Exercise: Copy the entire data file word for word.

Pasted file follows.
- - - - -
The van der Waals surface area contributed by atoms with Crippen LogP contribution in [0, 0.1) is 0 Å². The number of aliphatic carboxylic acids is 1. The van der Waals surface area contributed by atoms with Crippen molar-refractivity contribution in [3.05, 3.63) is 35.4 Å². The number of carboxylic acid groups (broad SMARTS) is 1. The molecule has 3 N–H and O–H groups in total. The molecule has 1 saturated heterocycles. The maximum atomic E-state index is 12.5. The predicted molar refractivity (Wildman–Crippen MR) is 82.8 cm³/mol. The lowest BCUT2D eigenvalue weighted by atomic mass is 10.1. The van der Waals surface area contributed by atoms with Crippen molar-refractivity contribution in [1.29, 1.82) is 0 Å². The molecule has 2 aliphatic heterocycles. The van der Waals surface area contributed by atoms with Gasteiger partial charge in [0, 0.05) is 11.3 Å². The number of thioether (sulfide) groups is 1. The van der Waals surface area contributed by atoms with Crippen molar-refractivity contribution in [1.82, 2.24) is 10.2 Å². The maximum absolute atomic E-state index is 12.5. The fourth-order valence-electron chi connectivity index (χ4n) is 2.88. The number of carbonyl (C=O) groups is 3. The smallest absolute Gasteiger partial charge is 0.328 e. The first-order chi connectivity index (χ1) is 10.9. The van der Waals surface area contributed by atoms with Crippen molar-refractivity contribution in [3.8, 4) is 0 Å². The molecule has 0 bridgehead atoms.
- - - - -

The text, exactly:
The van der Waals surface area contributed by atoms with Crippen LogP contribution in [0, 0.1) is 0 Å². The number of aliphatic carboxylic acids is 1. The van der Waals surface area contributed by atoms with Crippen molar-refractivity contribution in [3.05, 3.63) is 35.4 Å². The number of carboxylic acid groups (broad SMARTS) is 1. The molecule has 3 N–H and O–H groups in total. The molecule has 1 saturated heterocycles. The maximum atomic E-state index is 12.5. The predicted molar refractivity (Wildman–Crippen MR) is 82.8 cm³/mol. The lowest BCUT2D eigenvalue weighted by atomic mass is 10.1. The van der Waals surface area contributed by atoms with Crippen molar-refractivity contribution in [1.29, 1.82) is 0 Å². The molecule has 2 aliphatic heterocycles. The van der Waals surface area contributed by atoms with Gasteiger partial charge in [0, 0.05) is 11.3 Å². The number of thioether (sulfide) groups is 1. The van der Waals surface area contributed by atoms with Crippen molar-refractivity contribution in [1.82, 2.24) is 10.2 Å². The maximum absolute atomic E-state index is 12.5. The fourth-order valence-electron chi connectivity index (χ4n) is 2.88. The number of carbonyl (C=O) groups is 3. The smallest absolute Gasteiger partial charge is 0.328 e. The first-order chi connectivity index (χ1) is 10.9. The van der Waals surface area contributed by atoms with Crippen molar-refractivity contribution in [3.8, 4) is 0 Å². The molecule has 0 bridgehead atoms.